There's a recurring theme in The Lord Of The Rings, both novels and movie, that showing mercy towards wrongdoers is an act of highest morality, and that killing should be done only for defense, not for revenge.
The clearest example of this is Gollum. In the first movie there's this bit of dialogue, taken verbatim from the books:
It's a pity Bilbo didn't kill him when he
had the chance.
Pity? It was pity that stayed Bilbo's
hand. Many that live deserve death, and
some that die deserve life. Can you give
it to them, Frodo?
Do not be too eager to deal out death in
judgment...even the very wise cannot see
all ends. My heart tells me that Gollum
has some part to play yet, for good or
ill, before this is over. The pity of
Bilbo may rule the fate of many.
This sentiment by Gandalf is, of course, foreshadowing Gollum's importance later on, and his essential role in destroying the ring.
Aragorn, in this case, is showing the same mercy that he doubtless learned from Gandalf. And not surprisingly, the same mercy does, later, come back to help the good guys, to Saruman's downfall - in the books he is responsible for Aragorn taking possession of the Palantir and later on for Saruman's death during the Scouring of the Shire. In the movie, we have this scene in the Extended Edition of the Return of the King where Grima redeems himself:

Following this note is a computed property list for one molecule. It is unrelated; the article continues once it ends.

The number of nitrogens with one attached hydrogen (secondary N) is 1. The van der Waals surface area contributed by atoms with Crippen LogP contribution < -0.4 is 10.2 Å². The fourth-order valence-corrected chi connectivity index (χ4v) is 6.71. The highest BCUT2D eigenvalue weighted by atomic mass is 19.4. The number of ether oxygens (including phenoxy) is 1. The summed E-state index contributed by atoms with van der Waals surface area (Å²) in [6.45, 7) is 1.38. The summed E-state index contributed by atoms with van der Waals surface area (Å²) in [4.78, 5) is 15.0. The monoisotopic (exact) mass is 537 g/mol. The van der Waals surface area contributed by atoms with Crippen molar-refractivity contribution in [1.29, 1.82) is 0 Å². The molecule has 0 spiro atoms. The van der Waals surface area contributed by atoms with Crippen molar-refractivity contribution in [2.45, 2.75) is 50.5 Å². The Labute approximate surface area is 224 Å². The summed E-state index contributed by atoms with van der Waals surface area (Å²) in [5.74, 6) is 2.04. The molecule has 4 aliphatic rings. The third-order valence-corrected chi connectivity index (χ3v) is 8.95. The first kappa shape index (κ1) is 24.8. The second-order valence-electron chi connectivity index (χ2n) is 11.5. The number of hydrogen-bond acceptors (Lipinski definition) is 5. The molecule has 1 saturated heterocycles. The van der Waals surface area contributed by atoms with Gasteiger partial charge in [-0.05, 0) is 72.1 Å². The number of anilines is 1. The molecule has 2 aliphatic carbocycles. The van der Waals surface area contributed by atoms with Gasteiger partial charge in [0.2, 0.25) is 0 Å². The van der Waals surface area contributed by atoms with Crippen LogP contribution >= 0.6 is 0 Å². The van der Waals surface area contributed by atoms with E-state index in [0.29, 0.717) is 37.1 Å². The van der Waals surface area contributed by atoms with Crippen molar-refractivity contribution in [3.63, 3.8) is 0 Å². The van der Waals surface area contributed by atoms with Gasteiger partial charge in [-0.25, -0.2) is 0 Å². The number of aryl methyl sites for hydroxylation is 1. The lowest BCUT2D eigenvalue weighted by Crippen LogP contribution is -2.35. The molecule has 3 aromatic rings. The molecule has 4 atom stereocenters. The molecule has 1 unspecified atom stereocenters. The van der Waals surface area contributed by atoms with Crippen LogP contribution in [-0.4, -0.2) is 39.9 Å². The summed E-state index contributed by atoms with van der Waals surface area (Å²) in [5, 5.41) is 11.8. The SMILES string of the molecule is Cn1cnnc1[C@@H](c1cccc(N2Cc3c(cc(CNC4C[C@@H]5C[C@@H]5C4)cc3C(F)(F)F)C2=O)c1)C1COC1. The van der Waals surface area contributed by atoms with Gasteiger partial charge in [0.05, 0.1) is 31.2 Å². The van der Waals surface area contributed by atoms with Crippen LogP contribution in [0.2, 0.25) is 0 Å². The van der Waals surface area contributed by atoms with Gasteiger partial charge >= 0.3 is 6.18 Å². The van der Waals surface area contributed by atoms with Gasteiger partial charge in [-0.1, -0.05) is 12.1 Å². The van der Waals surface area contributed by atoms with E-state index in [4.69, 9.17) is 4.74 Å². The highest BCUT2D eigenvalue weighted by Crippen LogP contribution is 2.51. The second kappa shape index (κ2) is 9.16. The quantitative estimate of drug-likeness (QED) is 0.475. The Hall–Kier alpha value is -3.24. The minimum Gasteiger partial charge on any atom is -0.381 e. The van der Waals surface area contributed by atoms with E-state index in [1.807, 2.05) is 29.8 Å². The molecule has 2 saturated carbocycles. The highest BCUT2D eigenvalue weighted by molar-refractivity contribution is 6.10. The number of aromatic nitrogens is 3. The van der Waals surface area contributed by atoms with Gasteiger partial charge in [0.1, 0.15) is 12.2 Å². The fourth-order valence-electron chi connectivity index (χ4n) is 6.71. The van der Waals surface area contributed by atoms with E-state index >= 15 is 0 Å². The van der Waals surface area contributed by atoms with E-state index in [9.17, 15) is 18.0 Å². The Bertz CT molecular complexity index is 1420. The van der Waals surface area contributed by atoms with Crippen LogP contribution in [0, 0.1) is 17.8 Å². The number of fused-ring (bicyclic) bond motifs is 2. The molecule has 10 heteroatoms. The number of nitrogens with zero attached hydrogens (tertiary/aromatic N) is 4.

Grima Wormtongue appears behind Saruman.
Grima! You need not follow him! You were
not always as you are now. You were once
a man of Rohan. Come down.
Grima looks like he going to come down.
Grima…. Come down! Be free of him!
Free? He will never be free!
Saruman turns around to Grima!
Get down cur! (slaps him to the ground)
Grima rises up behind Saruman and attacks him with the knife,
stabbing him twice in the back. Legolas aims an arrow at Grima
who falls shot in the heart. Saruman falls from the tower and is
impaled on a great wheel below.